Questions tagged [isotopes]

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Why Br and Cl isotopes are so abundant?

Br has 2 isotopes in almost equal amounts. Cl has 1:3 ratio of his main isotopes. What's their secret? Are they a result of some common radioactive decays? Most other elements have 1 primary isotope ...
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Temperature dependency on $D_2O$ stratification

The original problem is the research of low energy consuming process to take away D2O from drinking water. Reading the Q&As on this post, particularly the answer provided by @DjohnM, I would like ...
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How to transform activity ratio to isotope ratio? [closed]

I am given a table that describes an ancient spillage of spent nuclear fuel: ...
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In what cases do isotopes cause non-negligible effects in chemicals

For example, CO2 (carbon dioxide), there could be Carbon8-Carbon22 isotopes, and I'm not sure for oxygen. Wondering at what point there is some sort of non-negligible effect, and what the effect(s) ...
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If we need the term/concept of “isotope”, or why we call them “elements” of the periodic table

I just read this: A nuclide is a species of an atom with a specific number of protons and neutrons in the nucleus, for example carbon-13 with 6 protons and 7 neutrons. The nuclide concept (...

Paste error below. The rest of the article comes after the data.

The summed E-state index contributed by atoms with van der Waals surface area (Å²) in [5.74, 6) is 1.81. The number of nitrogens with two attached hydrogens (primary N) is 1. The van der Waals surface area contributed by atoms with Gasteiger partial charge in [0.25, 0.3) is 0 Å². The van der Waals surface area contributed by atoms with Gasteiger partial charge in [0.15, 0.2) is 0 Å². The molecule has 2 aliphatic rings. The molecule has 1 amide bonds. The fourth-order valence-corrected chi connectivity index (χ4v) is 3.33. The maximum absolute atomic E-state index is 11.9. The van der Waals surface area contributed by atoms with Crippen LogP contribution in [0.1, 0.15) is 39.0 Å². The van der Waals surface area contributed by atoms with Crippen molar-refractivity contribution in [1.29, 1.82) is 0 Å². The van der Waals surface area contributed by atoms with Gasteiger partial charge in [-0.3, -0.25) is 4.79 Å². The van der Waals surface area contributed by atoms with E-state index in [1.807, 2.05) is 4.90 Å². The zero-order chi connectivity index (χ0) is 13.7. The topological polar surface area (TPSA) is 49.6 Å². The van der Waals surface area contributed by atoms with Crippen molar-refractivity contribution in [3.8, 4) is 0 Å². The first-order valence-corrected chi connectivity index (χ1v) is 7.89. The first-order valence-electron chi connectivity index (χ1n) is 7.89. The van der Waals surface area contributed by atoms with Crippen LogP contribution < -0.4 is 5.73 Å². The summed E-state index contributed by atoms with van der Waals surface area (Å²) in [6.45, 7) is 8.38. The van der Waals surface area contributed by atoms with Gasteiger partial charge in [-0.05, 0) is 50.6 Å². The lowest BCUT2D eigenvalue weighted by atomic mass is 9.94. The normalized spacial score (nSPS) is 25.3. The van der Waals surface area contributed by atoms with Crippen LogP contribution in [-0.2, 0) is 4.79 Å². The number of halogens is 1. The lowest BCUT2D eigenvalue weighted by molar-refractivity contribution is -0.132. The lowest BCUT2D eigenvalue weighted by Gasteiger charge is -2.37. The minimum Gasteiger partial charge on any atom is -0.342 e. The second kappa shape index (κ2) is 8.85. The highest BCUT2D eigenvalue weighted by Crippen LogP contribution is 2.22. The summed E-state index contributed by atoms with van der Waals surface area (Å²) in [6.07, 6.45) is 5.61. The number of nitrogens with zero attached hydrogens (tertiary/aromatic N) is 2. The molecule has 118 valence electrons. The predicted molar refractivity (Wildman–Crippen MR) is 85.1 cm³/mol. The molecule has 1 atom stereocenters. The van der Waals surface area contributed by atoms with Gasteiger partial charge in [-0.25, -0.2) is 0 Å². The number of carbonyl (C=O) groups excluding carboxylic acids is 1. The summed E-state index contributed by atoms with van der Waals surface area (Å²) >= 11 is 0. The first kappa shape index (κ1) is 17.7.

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Why is the isotope of lead-206 stable against alpha decay?

The mass of Lead-206 is larger than that of Mercury-202 + Helium-4. Why is then Lead-206 stable against alpha decay? I have heard that the beta-decay can stabilize a nucleus against alpha decay, and ...
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1answer
46 views

Stability of isotopes

Yesterday I was looking at the semi-empirical mass formula and calculating some binding energies of specific nuclei. Eventually I came across this website that listed both total binding energies per-...
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Bare Critical Masses of $^{241}$Am, $^{242m}$Am, $^{238}$Pu and $^{242}$Pu

$^{238}$Pu has 144 neutrons, and it has 2.8$\times$10$^{3}$ g$^{-1}$.s$^{-1}$ spontaneous fission neutrons and bare critical mass in 10 kg. $^{242}$Pu has 148 neutrons, and it has 1.7$\times$10$^{3}$ ...
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Tritium decay energy too small for quark model

So $^3$H turns into $^3$He through $\beta^-$ decay, right? The energy of this reaction is only 18.6 keV. However, according to the constituent quarks model, the only thing different between $^3$H ...
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45 views

Clarification on isotope notation

I am a bit confused about the idea of isotope notation. I know that the top number is the mass number, equivalent to the number of neutrons + protons, while the bottom is the atomic number, equivalent ...
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Has there been any R&D(let alone progress) in the development of gamma voltaic cells?

I ask this because it is my understanding that gamma rays form ion tracks and oxygen radicals when gamma emitting material is immersed in an aqueous solution. Cesium-137 is a very strong gamma ray ...
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1answer
56 views

How many known nuclides are there?

What is the current estimate for the number of nuclides? This is a very basic question, but I'm finding it remarkably hard to get a reliable, up-to-date answer. A few books published in the last 2-3 ...
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What is the time for sufficient decay of plutonium to render an implosion type fission bomb ineffective